Ulster's European dream is alive and kicking again
That's more like it. Following the desperate disappointment of the defeat at the Madejski Stadium last Saturday, Ulster sent their supporters home full of festive cheer last night as a bonus-point victory kept the province's Heineken Cup hopes alive and kicking.
All eyes will now turn to pool five leaders Llanelli's trip to Toulouse later today. Should the Welsh region slip to their first defeat in France, their trip to Ravenhill on January 13 would take on a huge significance and blow the pool wide open.
As it was Ulster did all that was expected of them, if admittedly after a rather hesitant and error-ridden first half which saw Irish enter the interval 6-5 in front as two penalties by Shane Geraghty cancelled out a touchdown by Andrew Trimble.
But the second half was like the Ulster of old. Dominant, relentless and imperious.
Tries by David Humphreys on this 150th cap for his province, Neil McMillan and Paul Steinmetz blew Irish away as Ulster exacted a painful revenge on the Exiles.
Ulster set the early tone when Humphreys, who made up for his disappointing display in Reading with a sublime show, opted to kick a penalty for the corner from the home side's first sustained spell of pressure.
Steinmetz almost made the breakthrough as he picked up a loose pass from Isaac Boss but the New Zealander lost possession at the breakdown and Irish were able to clear their lines through Mike Catt.
Irish's response was impressive, an indication of the confidence garnered from last Saturday's victory at the Madejksi Stadium. No 8 Juan Leguizamon almost took advantage of a loose pass by Paddy Wallace but his second hack ahead with the line at his mercy was overcooked and went dead, much to the home side's relief.
And following a lively break by former Ireland wing Justin Bishop, who eluded a tackle by Andrew Trimble, the visitors took the lead when Shane Geraghty, who had been so influential in Reading, slotted a 15th minute penalty.
Ulster's response was fearsome, with the home pack winning the restart and after Justin Fitzpatrick had made the hard yards in the midfield, the province were awarded an attacking scrum on the 22.
It was all they needed. A backrow move sucked in the Irish defence on the right and from Humphreys perfectly-placed cross-kick, Trimble gathered and had the power and pace to race over in the corner in the 20th minute, even if the crowd had to wait several moments for the television match official to confirm the touchdown.
The visitors' game was beginning to unravel in the pressure. Matt McCullough stole an attacking line-out ball before Seilala Mapusua threw a forward pass and then lost possession in contact.
But for all Ulster's high tempo, they too lacked the precision to kick on. And Irish should have taken the lead after Isaac Boss was penalised and then sent to the sin bin for a dangerous tackle on Delon Armitage, but Geraghty scuffed his shot at goal.
The impressive out-half did not make the same mistake in the 33rd minute when he was handed another penalty in front of the posts after the Ulster flanker Neil Best had been harshly penalised for hands in the ruck.
The rugged flanker however responded with a couple of powerful drives from the restart but after a pile-driving break by Roger Wilson, Humphreys was able to land a 40-metre penalty following a rather desperate drop-goal shot by Paul Steinmetz.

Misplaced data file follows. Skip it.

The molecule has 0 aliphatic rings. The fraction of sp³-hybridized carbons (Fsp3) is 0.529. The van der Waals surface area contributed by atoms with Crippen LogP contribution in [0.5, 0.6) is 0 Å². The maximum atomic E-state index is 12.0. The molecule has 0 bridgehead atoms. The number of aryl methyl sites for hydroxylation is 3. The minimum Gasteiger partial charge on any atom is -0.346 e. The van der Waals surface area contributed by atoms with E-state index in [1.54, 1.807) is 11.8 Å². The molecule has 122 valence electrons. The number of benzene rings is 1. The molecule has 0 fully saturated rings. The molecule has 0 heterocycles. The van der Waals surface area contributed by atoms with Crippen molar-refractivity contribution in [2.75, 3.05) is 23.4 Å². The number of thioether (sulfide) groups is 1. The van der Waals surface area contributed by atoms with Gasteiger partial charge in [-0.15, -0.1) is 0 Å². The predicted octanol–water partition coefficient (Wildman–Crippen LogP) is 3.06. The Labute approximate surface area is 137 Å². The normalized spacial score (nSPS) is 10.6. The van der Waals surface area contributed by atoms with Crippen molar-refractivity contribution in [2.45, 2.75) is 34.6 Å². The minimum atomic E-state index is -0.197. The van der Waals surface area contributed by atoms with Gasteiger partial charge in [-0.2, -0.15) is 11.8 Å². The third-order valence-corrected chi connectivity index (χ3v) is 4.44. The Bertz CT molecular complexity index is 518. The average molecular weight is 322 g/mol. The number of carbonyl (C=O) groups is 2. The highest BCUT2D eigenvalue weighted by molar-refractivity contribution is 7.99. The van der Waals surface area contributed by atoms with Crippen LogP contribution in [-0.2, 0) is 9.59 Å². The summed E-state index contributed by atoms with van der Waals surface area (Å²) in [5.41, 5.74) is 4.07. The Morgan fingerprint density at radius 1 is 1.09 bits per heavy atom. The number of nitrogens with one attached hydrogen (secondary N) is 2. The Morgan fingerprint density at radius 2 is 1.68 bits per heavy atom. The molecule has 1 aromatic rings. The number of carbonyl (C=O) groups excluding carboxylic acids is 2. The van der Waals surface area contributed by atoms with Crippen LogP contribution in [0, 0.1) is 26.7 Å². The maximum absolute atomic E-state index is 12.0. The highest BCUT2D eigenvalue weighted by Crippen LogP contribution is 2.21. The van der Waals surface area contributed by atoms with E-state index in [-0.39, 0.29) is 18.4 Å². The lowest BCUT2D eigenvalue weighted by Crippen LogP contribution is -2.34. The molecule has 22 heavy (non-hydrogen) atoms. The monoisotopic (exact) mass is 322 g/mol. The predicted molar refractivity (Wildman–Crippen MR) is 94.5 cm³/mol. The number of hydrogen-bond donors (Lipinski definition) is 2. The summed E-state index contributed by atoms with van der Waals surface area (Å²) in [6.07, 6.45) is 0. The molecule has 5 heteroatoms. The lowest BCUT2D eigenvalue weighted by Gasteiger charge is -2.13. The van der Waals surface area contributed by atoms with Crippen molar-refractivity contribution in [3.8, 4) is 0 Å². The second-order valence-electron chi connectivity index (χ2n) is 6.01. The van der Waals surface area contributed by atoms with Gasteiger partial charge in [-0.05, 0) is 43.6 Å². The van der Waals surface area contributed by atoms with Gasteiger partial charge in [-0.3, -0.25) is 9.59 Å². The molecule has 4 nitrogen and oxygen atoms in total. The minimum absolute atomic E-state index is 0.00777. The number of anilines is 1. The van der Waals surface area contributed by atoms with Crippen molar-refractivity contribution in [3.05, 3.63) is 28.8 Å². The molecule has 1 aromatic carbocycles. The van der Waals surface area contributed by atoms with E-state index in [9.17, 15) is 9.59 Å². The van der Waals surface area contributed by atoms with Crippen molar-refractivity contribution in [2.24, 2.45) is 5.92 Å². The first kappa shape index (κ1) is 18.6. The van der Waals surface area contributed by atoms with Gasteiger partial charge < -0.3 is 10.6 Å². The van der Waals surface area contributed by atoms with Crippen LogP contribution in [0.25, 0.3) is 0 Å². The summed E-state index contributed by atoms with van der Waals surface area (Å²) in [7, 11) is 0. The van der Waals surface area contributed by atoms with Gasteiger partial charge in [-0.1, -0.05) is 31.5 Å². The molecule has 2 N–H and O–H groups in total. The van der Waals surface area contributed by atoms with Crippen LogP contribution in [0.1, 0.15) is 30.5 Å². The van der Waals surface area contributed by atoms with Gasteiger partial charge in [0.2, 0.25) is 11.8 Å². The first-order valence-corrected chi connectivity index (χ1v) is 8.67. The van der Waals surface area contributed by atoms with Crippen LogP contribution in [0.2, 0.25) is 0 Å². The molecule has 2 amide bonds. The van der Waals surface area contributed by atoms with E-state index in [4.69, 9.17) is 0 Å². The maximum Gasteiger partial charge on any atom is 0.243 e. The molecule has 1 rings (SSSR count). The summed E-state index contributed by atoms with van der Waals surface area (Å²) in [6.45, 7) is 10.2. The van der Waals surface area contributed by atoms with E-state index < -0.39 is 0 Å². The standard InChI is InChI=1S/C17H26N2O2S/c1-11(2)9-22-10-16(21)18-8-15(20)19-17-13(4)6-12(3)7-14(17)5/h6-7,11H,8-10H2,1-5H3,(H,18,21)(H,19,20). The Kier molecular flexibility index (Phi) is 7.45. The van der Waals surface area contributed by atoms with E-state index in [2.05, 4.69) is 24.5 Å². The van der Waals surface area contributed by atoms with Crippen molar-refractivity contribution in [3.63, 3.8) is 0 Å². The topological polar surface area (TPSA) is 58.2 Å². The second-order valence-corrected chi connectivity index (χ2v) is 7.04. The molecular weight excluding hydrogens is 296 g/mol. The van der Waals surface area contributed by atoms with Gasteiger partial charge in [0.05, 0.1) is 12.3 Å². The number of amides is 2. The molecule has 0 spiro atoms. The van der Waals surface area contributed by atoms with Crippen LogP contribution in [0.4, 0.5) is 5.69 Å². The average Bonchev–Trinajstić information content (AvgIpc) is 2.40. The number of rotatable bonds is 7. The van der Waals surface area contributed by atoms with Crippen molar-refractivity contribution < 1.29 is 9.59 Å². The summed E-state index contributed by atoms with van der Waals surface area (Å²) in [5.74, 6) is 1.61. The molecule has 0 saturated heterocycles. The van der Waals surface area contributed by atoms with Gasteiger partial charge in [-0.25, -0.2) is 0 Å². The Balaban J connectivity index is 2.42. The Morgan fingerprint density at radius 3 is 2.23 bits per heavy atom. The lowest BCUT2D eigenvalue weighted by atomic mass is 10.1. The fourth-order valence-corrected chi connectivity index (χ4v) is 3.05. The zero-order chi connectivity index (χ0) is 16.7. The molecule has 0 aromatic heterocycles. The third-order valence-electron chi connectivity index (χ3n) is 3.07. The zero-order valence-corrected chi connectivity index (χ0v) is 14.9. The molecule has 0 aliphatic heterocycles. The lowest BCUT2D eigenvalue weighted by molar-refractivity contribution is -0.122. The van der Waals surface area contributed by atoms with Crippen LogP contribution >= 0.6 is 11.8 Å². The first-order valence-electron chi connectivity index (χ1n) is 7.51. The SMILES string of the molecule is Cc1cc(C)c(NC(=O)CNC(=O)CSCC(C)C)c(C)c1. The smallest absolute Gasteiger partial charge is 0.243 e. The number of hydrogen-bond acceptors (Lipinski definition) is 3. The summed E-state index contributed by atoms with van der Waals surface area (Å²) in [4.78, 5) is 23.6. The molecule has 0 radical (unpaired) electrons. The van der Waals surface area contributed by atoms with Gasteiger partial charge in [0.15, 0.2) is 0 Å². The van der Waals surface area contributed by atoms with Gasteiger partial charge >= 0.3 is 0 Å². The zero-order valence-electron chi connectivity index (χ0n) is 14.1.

At least Ulster had not conceded any further points during Boss's absence and on his return the home side upped the ante as the half drew to a close.
Neat handling by Justin Harrison and Neil Best put Paddy Wallace into space and although the move broke down after a charge by Justin Fitzpatrick, Ulster were awarded the scrum deep into injury time.
Half-breaks by Humphreys and Steinmetz however did not yield any reward and frustrating for the capacity crowd at Ravenhill, the home side entered the interval trailing, just as they had done in Reading.
Yet if Ulster had been undone last Saturday by their failure to take their opportunities at the start of the second half, they did not make the same mistake twice. First Humphreys made the breakthrough with a try more akin to the amateur era when he tapped a penalty while Irish turned their backs for what they thought would be a kick for the posts.
The Ulster veteran showed a sharp turn of pace to race over for a try in the 45th minute and his superb conversion gave the home side a six-point advantage and importantly in range of a bonus point.
The old master began to find his pomp, pinning Irish back with several scorching torpedoes to the corners. And after the Irish pack were wrapped up on their 22, Humphreys narrowly missed with a drop-goal attempt but Ulster's pressure remained relentless.
When Irish No 8 Juan Leguizamon conceded a needless penalty for throwing a punch at McCullough, Humphreys took his side two scores clear with his second penalty in the 53rd minute.
The killer blows followed when first Steinmetz put Neil McMillan over following Bryn Cunningham's cross kick and the crucial fourth try came three minutes from the end when Steinmetz raced over.
This pool is not dead for Ulster just yet.
ULSTER: B Cunningham; M Bartholomeusz, P Steinmetz, P Wallace, A Trimble; D Humphreys, I Boss; J Fitzpatrick, R Best, S Best, J Harrison, M McCullough, N Best, K Dawson, R Wilson.
Subs: N McMillan for Dawson (50), B Young for Fitzpatrick (63), K Maggs for Wallace (63), T Barker for McCullough (68), K Campbell for Boss (68)
LONDON IRISH: M Horak; D Armitage, S Mapusua, M Catt, J Bishop; S Geraghty, P Hodgson; N Hatley, D Coetzee, T Lea'aetoa, N Kennedy, B Casey, K Roche, S Armitage, J Leguizamon.
Subs: G Tiesi for Catt (40), M Collins for Coetzee (46), F Rautenbach for Hatley (46), P Murphy for Leguizamon (61), B Everitt for Geraghty (68), J Hudson for Kennedy (68).
Referee: C Berdos (FFR)